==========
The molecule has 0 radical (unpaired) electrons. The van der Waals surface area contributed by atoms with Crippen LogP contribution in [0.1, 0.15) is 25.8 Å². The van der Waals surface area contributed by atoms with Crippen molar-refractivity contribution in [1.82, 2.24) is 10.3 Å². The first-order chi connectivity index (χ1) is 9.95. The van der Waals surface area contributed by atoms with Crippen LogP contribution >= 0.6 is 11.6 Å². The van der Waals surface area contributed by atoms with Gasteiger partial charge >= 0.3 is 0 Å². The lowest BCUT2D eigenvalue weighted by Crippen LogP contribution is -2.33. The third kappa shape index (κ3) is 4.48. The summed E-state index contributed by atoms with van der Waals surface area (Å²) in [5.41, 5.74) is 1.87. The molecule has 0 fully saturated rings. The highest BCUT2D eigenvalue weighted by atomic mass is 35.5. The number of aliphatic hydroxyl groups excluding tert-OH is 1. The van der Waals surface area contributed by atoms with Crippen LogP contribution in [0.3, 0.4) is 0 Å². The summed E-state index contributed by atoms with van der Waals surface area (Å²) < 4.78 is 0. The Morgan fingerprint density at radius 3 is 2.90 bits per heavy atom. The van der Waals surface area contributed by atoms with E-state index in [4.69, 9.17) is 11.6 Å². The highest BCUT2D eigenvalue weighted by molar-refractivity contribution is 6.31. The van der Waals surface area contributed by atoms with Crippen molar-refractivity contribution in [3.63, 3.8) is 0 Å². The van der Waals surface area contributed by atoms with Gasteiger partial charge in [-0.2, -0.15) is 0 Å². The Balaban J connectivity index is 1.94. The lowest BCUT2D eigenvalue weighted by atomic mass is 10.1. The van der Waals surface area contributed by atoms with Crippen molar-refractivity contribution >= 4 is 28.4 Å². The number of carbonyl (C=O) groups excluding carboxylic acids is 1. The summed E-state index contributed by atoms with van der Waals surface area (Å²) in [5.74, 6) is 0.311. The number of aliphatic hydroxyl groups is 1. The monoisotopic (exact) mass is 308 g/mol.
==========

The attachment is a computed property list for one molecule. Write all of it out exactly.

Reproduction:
The molecule has 0 radical (unpaired) electrons. The van der Waals surface area contributed by atoms with Crippen LogP contribution in [0.1, 0.15) is 25.8 Å². The van der Waals surface area contributed by atoms with Crippen molar-refractivity contribution in [1.82, 2.24) is 10.3 Å². The first-order chi connectivity index (χ1) is 9.95. The van der Waals surface area contributed by atoms with Crippen LogP contribution >= 0.6 is 11.6 Å². The van der Waals surface area contributed by atoms with Gasteiger partial charge >= 0.3 is 0 Å². The lowest BCUT2D eigenvalue weighted by Crippen LogP contribution is -2.33. The third kappa shape index (κ3) is 4.48. The summed E-state index contributed by atoms with van der Waals surface area (Å²) in [5.41, 5.74) is 1.87. The molecule has 0 fully saturated rings. The highest BCUT2D eigenvalue weighted by atomic mass is 35.5. The number of aliphatic hydroxyl groups excluding tert-OH is 1. The van der Waals surface area contributed by atoms with Crippen LogP contribution in [0.3, 0.4) is 0 Å². The summed E-state index contributed by atoms with van der Waals surface area (Å²) < 4.78 is 0. The Morgan fingerprint density at radius 3 is 2.90 bits per heavy atom. The van der Waals surface area contributed by atoms with E-state index in [4.69, 9.17) is 11.6 Å². The highest BCUT2D eigenvalue weighted by molar-refractivity contribution is 6.31. The van der Waals surface area contributed by atoms with Crippen molar-refractivity contribution in [3.63, 3.8) is 0 Å². The van der Waals surface area contributed by atoms with Gasteiger partial charge in [-0.2, -0.15) is 0 Å². The Balaban J connectivity index is 1.94. The lowest BCUT2D eigenvalue weighted by atomic mass is 10.1. The van der Waals surface area contributed by atoms with Crippen molar-refractivity contribution >= 4 is 28.4 Å². The number of carbonyl (C=O) groups excluding carboxylic acids is 1. The summed E-state index contributed by atoms with van der Waals surface area (Å²) in [5.74, 6) is 0.311. The number of aliphatic hydroxyl groups is 1. The monoisotopic (exact) mass is 308 g/mol.